9 Natural Remedies for Motion Sickness

Whether you travel by plane, automobile, train, or boat, if you've experienced motion sickness, you know how easy it can make your trip unpleasant. Besides a nauseating feeling, motion sickness can bring on dizziness, clammy hands, uneasiness, or vomiting.

While there's no single explanation for why only some people get motion sickness or why they can get it in some situations but not others, here are simple strategies that may help to prevent or reduce the symptoms.

Woman with motion sickness using laptop on train
Yuri_Arcurs / Getty Images

Eat Small Meals and Stay Hydrated

Although it can be tempting to fill up before you travel to avoid eating packaged food on board, the Centers for Disease Control and Prevention (CDC) recommends eating smaller, more frequent meals and drinking water.

Although the options can be very limited when you're traveling, avoid salty, spicy, or greasy foods and minimize your intake of caffeinated beverages and alcohol before and during your travel.

Be Aware of Situations That Trigger Symptoms

Do you get nauseous when you're riding in the second or third row of an SUV? Are you OK on a train, but tend to feel sick on buses? Knowing your triggers can help you avoid them. In a car or bus, for instance, sitting towards the front may help. On a train, face forward, avoiding seats that face backward. If you're flying, sit close to the wing of the plane. On a boat, try to sit at the front.

Tilt Your Head Into Turns

Synchronizing your body with the motion may help reduce motion sickness. Turns and rotary motion tend to cause more severe motion sickness than travel in a linear motion. Tilting your head into turns may help, according to a study published in Ergonomics in 2016. Researchers found that passengers experienced less motion sickness when they tilted their heads into the direction of a turn (rather than away from turns) and kept their eyes open.

Practice Diaphragmatic Breathing

In a small study published in Aerospace Medicine and Human Performance in 2015, participants either practiced slow, diaphragmatic breathing (at six breaths per minute) or breathed normally while viewing a virtual reality simulation of a boat at rough seas.

Those who practiced diaphragmatic breathing had greater heart rate variability (an indicator of autonomic nervous system activity) and reported feeling less motion sickness than those who breathed normally.

Avoid Reading (or Computer Work) While in Transit

It may be tempting to catch up on work or sink into a good book, but reading or using a device like a computer or a tablet should be avoided, especially on a bumpy ride. The balance center in your inner ear senses movement, but the words on the screen or page are still—these mixed messages can result in nausea.

Avoid Sudden or Rapid Head Movements

Avoid sudden or rapid head movements, especially those that involve twisting or turning. If you can, rest your head on the back of your seat or lie down with your eyes closed.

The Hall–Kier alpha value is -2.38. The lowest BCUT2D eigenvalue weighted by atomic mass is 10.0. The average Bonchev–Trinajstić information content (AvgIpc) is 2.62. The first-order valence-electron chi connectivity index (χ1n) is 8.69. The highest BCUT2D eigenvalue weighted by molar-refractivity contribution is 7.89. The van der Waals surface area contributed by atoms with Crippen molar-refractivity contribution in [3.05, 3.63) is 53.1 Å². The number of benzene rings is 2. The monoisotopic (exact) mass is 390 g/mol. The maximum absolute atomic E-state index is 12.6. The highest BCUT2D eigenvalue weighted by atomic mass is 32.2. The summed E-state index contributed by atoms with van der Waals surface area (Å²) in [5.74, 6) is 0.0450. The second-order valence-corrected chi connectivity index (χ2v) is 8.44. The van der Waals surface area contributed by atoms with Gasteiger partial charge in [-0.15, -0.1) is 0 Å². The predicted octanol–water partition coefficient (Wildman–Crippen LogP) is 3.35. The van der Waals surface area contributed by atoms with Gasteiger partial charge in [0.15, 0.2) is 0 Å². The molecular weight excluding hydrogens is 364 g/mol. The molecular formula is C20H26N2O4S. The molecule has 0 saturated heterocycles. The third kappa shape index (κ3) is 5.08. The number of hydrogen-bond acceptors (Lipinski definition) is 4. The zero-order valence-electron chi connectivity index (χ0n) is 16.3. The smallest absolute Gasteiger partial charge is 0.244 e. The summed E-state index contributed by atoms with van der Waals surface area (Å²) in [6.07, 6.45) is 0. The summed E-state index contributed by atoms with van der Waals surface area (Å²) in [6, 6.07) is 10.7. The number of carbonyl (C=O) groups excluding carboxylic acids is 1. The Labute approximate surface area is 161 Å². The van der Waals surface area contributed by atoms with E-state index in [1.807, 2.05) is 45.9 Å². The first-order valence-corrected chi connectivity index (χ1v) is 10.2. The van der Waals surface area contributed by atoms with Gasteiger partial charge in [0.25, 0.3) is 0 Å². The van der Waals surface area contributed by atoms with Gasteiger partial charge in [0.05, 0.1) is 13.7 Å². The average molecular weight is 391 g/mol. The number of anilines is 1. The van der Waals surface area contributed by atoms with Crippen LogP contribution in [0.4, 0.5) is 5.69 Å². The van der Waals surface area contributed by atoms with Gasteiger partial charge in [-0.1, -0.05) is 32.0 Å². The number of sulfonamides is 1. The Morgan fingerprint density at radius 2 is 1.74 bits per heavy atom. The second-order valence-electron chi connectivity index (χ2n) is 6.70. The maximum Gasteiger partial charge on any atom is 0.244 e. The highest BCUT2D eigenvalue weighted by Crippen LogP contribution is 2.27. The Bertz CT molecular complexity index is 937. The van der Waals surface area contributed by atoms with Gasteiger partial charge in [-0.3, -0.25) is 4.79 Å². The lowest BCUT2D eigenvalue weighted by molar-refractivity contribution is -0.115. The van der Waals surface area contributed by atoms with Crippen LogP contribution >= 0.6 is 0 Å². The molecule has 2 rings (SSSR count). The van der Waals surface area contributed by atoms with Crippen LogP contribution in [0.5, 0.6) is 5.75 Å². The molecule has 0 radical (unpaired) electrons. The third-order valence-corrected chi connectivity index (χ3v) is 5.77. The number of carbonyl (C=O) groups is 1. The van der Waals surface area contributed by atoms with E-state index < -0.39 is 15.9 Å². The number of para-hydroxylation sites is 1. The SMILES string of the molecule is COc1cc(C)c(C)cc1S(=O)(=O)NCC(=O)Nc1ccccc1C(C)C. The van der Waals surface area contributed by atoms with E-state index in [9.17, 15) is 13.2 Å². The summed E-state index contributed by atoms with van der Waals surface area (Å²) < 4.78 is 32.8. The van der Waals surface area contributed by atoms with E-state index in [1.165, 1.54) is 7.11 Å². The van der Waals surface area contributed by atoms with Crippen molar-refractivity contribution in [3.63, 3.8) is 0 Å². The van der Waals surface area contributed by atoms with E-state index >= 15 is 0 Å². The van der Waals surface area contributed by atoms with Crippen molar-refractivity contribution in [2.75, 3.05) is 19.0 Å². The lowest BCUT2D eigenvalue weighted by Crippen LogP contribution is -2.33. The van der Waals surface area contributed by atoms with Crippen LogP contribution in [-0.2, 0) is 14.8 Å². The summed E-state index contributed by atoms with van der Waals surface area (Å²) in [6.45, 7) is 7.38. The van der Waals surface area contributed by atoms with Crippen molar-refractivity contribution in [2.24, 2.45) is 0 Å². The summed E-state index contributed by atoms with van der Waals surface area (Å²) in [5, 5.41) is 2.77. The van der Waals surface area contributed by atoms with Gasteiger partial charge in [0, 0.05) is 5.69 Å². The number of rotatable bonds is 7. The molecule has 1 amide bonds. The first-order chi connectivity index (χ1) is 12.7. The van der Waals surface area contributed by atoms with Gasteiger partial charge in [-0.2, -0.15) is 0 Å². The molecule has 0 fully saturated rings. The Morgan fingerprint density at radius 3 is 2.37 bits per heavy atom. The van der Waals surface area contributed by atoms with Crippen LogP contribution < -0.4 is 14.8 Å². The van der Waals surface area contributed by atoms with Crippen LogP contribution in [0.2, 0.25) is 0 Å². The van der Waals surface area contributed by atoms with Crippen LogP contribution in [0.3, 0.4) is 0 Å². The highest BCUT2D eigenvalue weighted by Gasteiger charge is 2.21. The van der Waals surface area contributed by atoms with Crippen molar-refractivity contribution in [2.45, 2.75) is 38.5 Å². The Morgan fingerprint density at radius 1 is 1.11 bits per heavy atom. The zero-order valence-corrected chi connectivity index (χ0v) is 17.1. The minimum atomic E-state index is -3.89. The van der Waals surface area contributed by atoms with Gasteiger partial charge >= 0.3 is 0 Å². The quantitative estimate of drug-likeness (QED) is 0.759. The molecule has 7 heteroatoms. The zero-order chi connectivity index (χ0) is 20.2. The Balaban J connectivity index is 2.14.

Look at the Horizon

For travel by boat, car, train, or bus, looking toward the horizon may help prevent motion sickness. In a study published in PLoS One, for instance, looking at the horizon while at sea reduced body sway (people who are prone to motion sickness tend to have more body sway while standing). If you are on a boat, widening your stance may also reduce body sway.

Press on This Pressure Point

According to traditional Chinese medicine, pressing on an acupressure point called "pericardium 6," "P6," or "Nei-guan" may relieve nausea. The point is located on the inner side of the forearm, about two inches (or three finger widths) above the crease of the wrist in between the two tendons.

There has been very little research on the effectiveness of acupressure for motion sickness but early research, which has focused on postoperative nausea and vomiting, suggests that acupressure may ease nausea.

You can press on the point using the index finger of your opposite hand. Alternatively, acupressure wristbands, often marketed as "sea bands", are said to stimulate the point. The bands are worn on the forearm and typically have a plastic button or bead that places pressure on the P6 point. The person wearing the band can also press the bead for additional stimulation. Acupressure bands typically cost less than $10 for a pair and can be found online or in some health food stores.

Consider Ginger Root

A widely used remedy for nausea, ginger root is often taken in the form of lozenges, tea, capsules, tablets, crystallized root, candies, or ginger ale.

While studies suggest that ginger may possess some anti-nausea effects against nausea-inducing stimuli, the research is still inconclusive as to whether it can prevent motion sickness. Most of the studies are older, however, two small studies (one funded by NASA) found that ginger wasn't more effective than a placebo at reducing simulated motion sickness. Larger, well-designed studies are needed.